A right turn after the bridge leads to the rafter put-in where the trail continues down river for about ¾ of a mile. This is fantastic walking, next time I come I plan on bringing my rod so I can do some fishing, and there are also a couple of nice beaches for swimming. About a quarter mile from the hut the trail heads uphill on an old skidder road. I soon arrived at the new Grand Falls Hut.

This was the first night the hut was open to the public, the previous night it was only open to invited guests and VIPs for the grand opening. I checked in with the staff and went to my room to do a little reading and take a short nap. Sometime during my siesta one of the other guests took some pictures of a big bull moose just behind the bunk house. Dinner was great and so was the conversation with the other guests. The hut was half full with 16 out of 32 beds taken.

The sunrise on Monday morning was excellent as was a breakfast of scrambled eggs and sausage with hot coffee and juice. After cleaning my room and packing I headed back to my canoe. My GPS says its 2.1 miles from the hut to the take-out. It’s mostly flat with a couple of short hills, one at the hut and another at the falls.

The return paddle was wonderful, both the sun and wind were at my back. The sun lit the foliage beautifully and the wind made the paddling quick and easy. There was enough wind to form whitecaps on the river in the final stretch up to the rapids. A fellow camper was at the Spring Lake Landing take-out and I accepted a ride to my car rather that working my way up the rapids back to Big Eddy.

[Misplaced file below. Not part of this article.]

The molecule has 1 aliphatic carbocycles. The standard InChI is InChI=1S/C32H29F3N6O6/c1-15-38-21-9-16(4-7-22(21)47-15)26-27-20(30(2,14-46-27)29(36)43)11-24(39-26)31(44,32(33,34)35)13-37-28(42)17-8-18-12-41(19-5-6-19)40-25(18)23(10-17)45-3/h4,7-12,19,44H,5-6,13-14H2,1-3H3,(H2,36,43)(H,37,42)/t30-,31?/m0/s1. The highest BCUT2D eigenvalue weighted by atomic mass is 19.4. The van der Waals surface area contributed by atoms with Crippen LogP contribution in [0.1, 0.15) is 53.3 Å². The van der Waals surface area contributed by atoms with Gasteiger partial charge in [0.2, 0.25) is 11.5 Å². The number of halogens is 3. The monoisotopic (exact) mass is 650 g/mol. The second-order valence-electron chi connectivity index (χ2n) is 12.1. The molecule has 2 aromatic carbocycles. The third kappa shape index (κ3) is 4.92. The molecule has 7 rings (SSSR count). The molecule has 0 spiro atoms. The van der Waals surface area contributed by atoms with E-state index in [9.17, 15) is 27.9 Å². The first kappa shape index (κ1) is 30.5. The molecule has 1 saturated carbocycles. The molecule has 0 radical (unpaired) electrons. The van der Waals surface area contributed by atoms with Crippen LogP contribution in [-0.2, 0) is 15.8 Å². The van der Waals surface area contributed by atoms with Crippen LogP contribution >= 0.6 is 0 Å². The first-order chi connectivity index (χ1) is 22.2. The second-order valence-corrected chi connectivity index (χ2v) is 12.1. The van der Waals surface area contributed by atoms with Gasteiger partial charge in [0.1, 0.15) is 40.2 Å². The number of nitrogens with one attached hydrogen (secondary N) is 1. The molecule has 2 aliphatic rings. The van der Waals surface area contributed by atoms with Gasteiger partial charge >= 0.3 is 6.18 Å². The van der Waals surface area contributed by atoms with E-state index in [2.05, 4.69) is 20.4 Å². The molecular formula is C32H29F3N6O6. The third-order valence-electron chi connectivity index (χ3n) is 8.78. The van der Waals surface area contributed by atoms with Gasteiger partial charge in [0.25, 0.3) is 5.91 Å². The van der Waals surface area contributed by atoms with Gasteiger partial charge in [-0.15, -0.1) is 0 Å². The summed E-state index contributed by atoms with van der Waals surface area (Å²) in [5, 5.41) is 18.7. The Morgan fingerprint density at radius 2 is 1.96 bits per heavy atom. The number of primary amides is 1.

Friday, September 3, 2010

Day 6 and 7 Mud Pond Carry to Chamberlain Bridge

At about 7:00am I looked at Patty who said “I’m not going anywhere until the rain stops”. I’m not sure if it was raining or whether the water was dripping heavily off the trees but we got up about an hour later and began our day. We ate, got everything packed up and organized into efficient loads, put on our wet clothes from the day before, and all headed out with a load, no need to get another set of clothes wet. We each carried a pack including Sally who was determined to contribute her fair share.

We were back at the east end in about 45 minutes and with only 2 loads left we dicided that the girls would stay, get the boats in the water, and boil some water for a mid morning cup of soup. Brad and I returned for the last two packs. We were back in an hour and a half, got everything into the canoes and set off across Mud Pond after first post-holing through knee deep mire getting to water deep enough to paddle. The sun came out right about now.